What Is Vitamin C?

Although the calendars show the autumn season, the air temperatures may not yet be exactly according to the autumn conditions. One day we are faced with a sunshade weather situation, one day we may encounter a closed and cold weather. Even during the day, temperatures can change at different times. During these periods, we need to keep our immune system strong because we can hardly adapt to weather changes and we can have cold problems. When you think of the immune system and the common cold, vitamin C comes to mind first. Since our body cannot produce vitamin C, we take it from outside thanks to food. The main sources of vitamin C, a water-soluble vitamin, are fruits and vegetables.

Orange

Orange, which is the fruit most identified with vitamin C, can meet our daily vitamin C needs on its own. Approximately 75% of 100 grams of oranges contain vitamin C.

Lemon

Another nutrient that is associated with vitamin C as much as orange is lemon. 100 grams of lemon, which is very rich in vitamin C, contains approximately 60 milligrams of vitamin C.

Grapefruit

When we eat 1 grapefruit a day, we can meet all of our daily vitamin C needs. An average-size grapefruit contains about 80 milligrams of vitamin C.

Parsley

Parsley, which is a very important source of vitamins C, E and B group vitamins, is rich in folic acid and carotenoids. The rate of vitamin C in 100 grams of parsley is almost 200%.

Strawberry

Only 1 of the strawberries, which we all eat fondly, can meet about 7% of our daily vitamin C need on its own. We can get enough of vitamin C by eating 1 bowl of strawberries, which are also a source of potassium, manganese and folate.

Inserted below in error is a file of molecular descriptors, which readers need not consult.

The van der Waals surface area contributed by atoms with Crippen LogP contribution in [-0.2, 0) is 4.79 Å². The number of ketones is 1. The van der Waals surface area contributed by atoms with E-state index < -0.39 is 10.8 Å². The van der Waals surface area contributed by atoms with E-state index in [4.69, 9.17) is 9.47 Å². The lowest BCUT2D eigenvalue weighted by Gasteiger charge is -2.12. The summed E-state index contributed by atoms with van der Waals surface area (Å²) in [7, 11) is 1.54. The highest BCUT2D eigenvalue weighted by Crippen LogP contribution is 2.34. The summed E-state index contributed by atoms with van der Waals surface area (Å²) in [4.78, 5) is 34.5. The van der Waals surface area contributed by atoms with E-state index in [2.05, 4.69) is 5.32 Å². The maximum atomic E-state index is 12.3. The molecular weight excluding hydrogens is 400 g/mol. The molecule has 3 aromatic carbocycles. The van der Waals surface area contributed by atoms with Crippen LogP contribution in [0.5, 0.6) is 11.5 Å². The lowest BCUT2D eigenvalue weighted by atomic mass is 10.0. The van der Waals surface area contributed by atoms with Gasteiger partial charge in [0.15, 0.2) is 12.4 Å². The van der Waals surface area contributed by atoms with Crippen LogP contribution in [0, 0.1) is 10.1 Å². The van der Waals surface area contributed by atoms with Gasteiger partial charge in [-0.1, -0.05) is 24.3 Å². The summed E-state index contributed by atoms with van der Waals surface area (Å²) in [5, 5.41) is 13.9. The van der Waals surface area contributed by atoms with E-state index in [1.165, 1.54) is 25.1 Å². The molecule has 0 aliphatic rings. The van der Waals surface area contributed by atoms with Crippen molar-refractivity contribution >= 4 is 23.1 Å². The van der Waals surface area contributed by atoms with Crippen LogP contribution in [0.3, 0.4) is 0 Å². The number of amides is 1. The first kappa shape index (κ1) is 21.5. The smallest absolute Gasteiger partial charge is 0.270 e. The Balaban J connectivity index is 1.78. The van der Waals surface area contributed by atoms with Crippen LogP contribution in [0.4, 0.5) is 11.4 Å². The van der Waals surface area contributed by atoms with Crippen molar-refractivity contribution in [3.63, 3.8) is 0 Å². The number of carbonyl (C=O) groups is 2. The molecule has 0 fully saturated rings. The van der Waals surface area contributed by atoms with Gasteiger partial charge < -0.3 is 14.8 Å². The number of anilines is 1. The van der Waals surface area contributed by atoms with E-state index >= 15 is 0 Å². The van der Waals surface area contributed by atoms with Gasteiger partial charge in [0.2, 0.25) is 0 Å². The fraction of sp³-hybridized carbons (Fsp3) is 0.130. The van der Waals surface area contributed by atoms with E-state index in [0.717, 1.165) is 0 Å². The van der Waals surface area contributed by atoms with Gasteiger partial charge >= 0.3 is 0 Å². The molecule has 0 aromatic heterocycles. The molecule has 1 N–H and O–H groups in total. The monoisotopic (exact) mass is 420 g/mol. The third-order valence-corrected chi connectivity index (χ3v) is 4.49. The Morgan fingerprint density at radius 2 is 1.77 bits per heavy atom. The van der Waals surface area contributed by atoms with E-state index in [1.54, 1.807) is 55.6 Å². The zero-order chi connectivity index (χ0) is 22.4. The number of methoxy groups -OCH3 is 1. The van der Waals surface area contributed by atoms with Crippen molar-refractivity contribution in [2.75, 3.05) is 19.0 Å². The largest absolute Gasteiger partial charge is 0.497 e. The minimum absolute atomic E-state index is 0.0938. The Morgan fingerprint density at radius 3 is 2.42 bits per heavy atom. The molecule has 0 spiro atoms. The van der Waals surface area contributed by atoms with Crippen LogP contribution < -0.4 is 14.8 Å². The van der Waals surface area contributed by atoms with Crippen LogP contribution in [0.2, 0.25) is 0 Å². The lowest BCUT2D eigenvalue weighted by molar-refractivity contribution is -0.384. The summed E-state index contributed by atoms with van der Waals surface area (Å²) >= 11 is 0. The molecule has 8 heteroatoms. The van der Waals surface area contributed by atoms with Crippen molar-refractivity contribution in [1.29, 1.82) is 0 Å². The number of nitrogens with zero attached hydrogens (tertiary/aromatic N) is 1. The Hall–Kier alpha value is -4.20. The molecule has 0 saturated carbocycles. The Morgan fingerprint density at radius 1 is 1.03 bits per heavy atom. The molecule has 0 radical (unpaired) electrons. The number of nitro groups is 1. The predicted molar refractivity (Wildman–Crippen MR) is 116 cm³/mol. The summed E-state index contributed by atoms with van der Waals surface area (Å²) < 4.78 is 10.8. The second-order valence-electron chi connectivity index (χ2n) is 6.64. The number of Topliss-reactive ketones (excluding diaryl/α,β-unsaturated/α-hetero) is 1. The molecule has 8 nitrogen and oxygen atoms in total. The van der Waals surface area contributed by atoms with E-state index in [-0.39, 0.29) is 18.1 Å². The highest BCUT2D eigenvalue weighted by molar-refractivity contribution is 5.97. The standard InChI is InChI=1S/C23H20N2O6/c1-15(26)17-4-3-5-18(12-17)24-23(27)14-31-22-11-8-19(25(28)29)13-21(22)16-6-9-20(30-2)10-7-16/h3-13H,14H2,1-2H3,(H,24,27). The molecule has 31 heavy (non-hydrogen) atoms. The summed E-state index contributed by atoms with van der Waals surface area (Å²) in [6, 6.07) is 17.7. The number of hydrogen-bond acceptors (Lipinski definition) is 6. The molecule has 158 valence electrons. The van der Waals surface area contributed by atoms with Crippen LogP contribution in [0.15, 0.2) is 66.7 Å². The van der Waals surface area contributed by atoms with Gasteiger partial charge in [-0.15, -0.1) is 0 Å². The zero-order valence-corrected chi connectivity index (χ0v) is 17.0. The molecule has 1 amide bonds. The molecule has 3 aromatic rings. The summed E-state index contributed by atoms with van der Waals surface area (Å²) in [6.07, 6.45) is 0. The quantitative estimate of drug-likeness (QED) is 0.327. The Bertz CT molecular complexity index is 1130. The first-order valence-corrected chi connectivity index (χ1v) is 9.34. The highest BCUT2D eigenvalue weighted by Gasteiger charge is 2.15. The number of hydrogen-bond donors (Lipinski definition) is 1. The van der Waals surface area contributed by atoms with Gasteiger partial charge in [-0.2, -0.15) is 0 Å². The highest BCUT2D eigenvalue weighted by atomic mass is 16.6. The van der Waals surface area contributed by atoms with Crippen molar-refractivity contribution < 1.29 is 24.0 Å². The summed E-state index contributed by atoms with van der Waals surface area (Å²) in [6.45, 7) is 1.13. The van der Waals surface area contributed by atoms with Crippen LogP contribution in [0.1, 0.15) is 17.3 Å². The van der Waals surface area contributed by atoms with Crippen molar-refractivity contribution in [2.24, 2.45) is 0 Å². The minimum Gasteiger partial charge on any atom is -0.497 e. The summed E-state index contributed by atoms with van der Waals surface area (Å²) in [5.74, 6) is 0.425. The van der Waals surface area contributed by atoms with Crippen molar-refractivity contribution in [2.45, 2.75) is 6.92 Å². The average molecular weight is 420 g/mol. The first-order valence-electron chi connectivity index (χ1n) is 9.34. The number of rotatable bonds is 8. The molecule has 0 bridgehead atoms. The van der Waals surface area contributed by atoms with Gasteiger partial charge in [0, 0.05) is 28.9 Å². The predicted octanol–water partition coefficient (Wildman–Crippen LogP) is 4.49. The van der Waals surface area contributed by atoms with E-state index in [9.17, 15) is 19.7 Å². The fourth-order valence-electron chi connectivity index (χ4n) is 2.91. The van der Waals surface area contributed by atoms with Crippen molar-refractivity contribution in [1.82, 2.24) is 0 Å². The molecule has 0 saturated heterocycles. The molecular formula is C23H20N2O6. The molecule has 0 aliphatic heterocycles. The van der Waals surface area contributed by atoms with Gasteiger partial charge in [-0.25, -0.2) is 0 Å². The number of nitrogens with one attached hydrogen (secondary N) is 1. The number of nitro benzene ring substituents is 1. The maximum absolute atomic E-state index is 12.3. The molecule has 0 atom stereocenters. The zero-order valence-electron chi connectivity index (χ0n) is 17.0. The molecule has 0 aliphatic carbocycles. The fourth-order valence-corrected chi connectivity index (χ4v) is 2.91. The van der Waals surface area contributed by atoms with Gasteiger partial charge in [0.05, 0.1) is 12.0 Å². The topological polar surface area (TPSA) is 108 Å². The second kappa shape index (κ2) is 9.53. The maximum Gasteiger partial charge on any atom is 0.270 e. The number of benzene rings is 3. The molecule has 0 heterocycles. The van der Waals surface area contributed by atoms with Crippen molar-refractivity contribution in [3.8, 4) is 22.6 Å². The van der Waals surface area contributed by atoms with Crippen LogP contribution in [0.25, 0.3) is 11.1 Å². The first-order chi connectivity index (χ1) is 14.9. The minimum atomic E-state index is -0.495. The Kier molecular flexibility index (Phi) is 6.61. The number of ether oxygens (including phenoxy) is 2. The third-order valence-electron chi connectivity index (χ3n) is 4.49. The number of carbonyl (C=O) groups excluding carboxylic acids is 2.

Pineapple

A whole pineapple provides 80% of the vitamin C our body needs. When we eat 1 bowl of pineapple, we contribute both to vitamin C and protein absorption in our body.

Kiwi

There is approximately 93 milligrams of vitamin C in 100 grams of kiwi, which is one of our favorite winter fruits. At the same time, besides vitamin C; It is also a good source of potassium, copper, vitamins E and K.

Pepper

Both red and green peppers have many contributions to our body. We can also meet our magnesium, potassium and phosphorus needs from peppers from which we can buy vitamins A, K and B6. 1 average size green pepper is enough for our daily vitamin C needs.

As the winter approaches slowly and the fruits on the counter begin to be a source of vitamin C, it is up to us to prepare a fruit salad. In addition to a diet rich in vitamin C, we can support our body in terms of vitamin C with food supplements.

References

https://medlineplus.gov/ency/article/002404.htm

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